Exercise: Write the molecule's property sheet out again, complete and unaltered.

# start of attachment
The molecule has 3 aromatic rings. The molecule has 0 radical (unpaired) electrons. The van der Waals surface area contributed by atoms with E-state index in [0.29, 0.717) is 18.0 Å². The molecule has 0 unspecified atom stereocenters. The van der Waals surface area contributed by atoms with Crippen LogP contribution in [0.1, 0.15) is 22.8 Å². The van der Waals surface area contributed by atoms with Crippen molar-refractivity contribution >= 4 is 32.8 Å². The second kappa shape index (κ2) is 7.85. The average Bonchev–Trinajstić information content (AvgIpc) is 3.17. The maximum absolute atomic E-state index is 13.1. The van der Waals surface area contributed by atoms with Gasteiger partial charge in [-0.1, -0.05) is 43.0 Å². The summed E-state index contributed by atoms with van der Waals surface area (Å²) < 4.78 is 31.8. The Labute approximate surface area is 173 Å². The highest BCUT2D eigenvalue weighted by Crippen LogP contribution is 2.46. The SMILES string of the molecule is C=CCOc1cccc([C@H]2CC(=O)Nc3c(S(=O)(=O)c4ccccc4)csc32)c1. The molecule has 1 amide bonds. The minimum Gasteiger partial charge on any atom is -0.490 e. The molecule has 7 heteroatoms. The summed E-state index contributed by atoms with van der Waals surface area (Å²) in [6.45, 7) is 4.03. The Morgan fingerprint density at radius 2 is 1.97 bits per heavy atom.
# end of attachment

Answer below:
The molecule has 3 aromatic rings. The molecule has 0 radical (unpaired) electrons. The van der Waals surface area contributed by atoms with E-state index in [0.29, 0.717) is 18.0 Å². The molecule has 0 unspecified atom stereocenters. The van der Waals surface area contributed by atoms with Crippen LogP contribution in [0.1, 0.15) is 22.8 Å². The van der Waals surface area contributed by atoms with Crippen molar-refractivity contribution >= 4 is 32.8 Å². The second kappa shape index (κ2) is 7.85. The average Bonchev–Trinajstić information content (AvgIpc) is 3.17. The maximum absolute atomic E-state index is 13.1. The van der Waals surface area contributed by atoms with Gasteiger partial charge in [-0.1, -0.05) is 43.0 Å². The summed E-state index contributed by atoms with van der Waals surface area (Å²) < 4.78 is 31.8. The Labute approximate surface area is 173 Å². The highest BCUT2D eigenvalue weighted by Crippen LogP contribution is 2.46. The SMILES string of the molecule is C=CCOc1cccc([C@H]2CC(=O)Nc3c(S(=O)(=O)c4ccccc4)csc32)c1. The molecule has 1 amide bonds. The minimum Gasteiger partial charge on any atom is -0.490 e. The molecule has 7 heteroatoms. The summed E-state index contributed by atoms with van der Waals surface area (Å²) in [6.45, 7) is 4.03. The Morgan fingerprint density at radius 2 is 1.97 bits per heavy atom.